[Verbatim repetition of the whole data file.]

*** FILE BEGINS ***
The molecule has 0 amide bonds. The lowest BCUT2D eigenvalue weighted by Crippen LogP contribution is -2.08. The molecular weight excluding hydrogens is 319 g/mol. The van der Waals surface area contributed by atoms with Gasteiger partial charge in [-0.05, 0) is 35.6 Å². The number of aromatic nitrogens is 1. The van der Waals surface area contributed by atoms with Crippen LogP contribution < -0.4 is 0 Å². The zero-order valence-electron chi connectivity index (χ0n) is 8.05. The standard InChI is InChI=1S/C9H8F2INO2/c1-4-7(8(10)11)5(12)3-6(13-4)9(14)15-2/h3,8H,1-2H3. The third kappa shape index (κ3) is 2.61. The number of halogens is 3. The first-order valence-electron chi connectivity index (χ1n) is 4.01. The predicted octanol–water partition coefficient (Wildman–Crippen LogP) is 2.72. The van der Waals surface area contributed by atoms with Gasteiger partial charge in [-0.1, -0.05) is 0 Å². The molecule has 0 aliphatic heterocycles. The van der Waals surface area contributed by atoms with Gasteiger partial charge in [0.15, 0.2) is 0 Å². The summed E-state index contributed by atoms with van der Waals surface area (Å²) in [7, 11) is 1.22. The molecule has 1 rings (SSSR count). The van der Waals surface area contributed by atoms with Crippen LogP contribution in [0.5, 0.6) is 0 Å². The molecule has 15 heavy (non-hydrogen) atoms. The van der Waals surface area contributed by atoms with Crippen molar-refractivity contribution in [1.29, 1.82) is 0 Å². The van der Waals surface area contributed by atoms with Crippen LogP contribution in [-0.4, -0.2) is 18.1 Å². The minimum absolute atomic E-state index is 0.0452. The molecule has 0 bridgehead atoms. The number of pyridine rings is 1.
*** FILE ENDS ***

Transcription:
The molecule has 0 amide bonds. The lowest BCUT2D eigenvalue weighted by Crippen LogP contribution is -2.08. The molecular weight excluding hydrogens is 319 g/mol. The van der Waals surface area contributed by atoms with Gasteiger partial charge in [-0.05, 0) is 35.6 Å². The number of aromatic nitrogens is 1. The van der Waals surface area contributed by atoms with Crippen LogP contribution < -0.4 is 0 Å². The zero-order valence-electron chi connectivity index (χ0n) is 8.05. The standard InChI is InChI=1S/C9H8F2INO2/c1-4-7(8(10)11)5(12)3-6(13-4)9(14)15-2/h3,8H,1-2H3. The third kappa shape index (κ3) is 2.61. The number of halogens is 3. The first-order valence-electron chi connectivity index (χ1n) is 4.01. The predicted octanol–water partition coefficient (Wildman–Crippen LogP) is 2.72. The van der Waals surface area contributed by atoms with Gasteiger partial charge in [-0.1, -0.05) is 0 Å². The molecule has 0 aliphatic heterocycles. The van der Waals surface area contributed by atoms with Gasteiger partial charge in [0.15, 0.2) is 0 Å². The summed E-state index contributed by atoms with van der Waals surface area (Å²) in [7, 11) is 1.22. The molecule has 1 rings (SSSR count). The van der Waals surface area contributed by atoms with Crippen LogP contribution in [0.5, 0.6) is 0 Å². The molecule has 15 heavy (non-hydrogen) atoms. The van der Waals surface area contributed by atoms with Crippen molar-refractivity contribution in [1.29, 1.82) is 0 Å². The van der Waals surface area contributed by atoms with Crippen LogP contribution in [-0.4, -0.2) is 18.1 Å². The minimum absolute atomic E-state index is 0.0452. The molecule has 0 bridgehead atoms. The number of pyridine rings is 1.